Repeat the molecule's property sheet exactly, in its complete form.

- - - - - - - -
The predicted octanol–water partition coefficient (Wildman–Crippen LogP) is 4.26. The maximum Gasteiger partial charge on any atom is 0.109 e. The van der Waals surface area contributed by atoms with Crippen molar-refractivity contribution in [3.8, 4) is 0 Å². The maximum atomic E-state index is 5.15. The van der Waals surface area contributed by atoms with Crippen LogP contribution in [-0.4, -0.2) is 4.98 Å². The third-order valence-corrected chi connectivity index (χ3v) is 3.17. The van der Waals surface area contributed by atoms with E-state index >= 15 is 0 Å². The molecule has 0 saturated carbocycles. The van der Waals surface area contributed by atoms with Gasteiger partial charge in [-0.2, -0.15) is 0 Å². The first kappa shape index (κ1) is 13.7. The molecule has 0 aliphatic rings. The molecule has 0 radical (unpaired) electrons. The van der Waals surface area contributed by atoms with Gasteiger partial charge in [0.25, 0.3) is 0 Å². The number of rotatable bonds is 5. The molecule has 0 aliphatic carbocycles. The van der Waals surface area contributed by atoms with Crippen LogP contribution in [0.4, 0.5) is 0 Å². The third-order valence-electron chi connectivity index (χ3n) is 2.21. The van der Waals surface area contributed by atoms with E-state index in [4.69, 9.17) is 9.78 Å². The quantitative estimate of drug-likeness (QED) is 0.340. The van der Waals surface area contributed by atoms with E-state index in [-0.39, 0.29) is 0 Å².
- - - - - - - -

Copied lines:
The predicted octanol–water partition coefficient (Wildman–Crippen LogP) is 4.26. The maximum Gasteiger partial charge on any atom is 0.109 e. The van der Waals surface area contributed by atoms with Crippen molar-refractivity contribution in [3.8, 4) is 0 Å². The maximum atomic E-state index is 5.15. The van der Waals surface area contributed by atoms with Crippen LogP contribution in [-0.4, -0.2) is 4.98 Å². The third-order valence-corrected chi connectivity index (χ3v) is 3.17. The van der Waals surface area contributed by atoms with E-state index >= 15 is 0 Å². The molecule has 0 saturated carbocycles. The van der Waals surface area contributed by atoms with Gasteiger partial charge in [-0.2, -0.15) is 0 Å². The first kappa shape index (κ1) is 13.7. The molecule has 0 aliphatic rings. The molecule has 0 radical (unpaired) electrons. The van der Waals surface area contributed by atoms with Gasteiger partial charge in [0.25, 0.3) is 0 Å². The number of rotatable bonds is 5. The molecule has 0 aliphatic carbocycles. The van der Waals surface area contributed by atoms with Crippen LogP contribution in [0.4, 0.5) is 0 Å². The third-order valence-electron chi connectivity index (χ3n) is 2.21. The van der Waals surface area contributed by atoms with E-state index in [4.69, 9.17) is 9.78 Å². The quantitative estimate of drug-likeness (QED) is 0.340. The van der Waals surface area contributed by atoms with E-state index in [-0.39, 0.29) is 0 Å².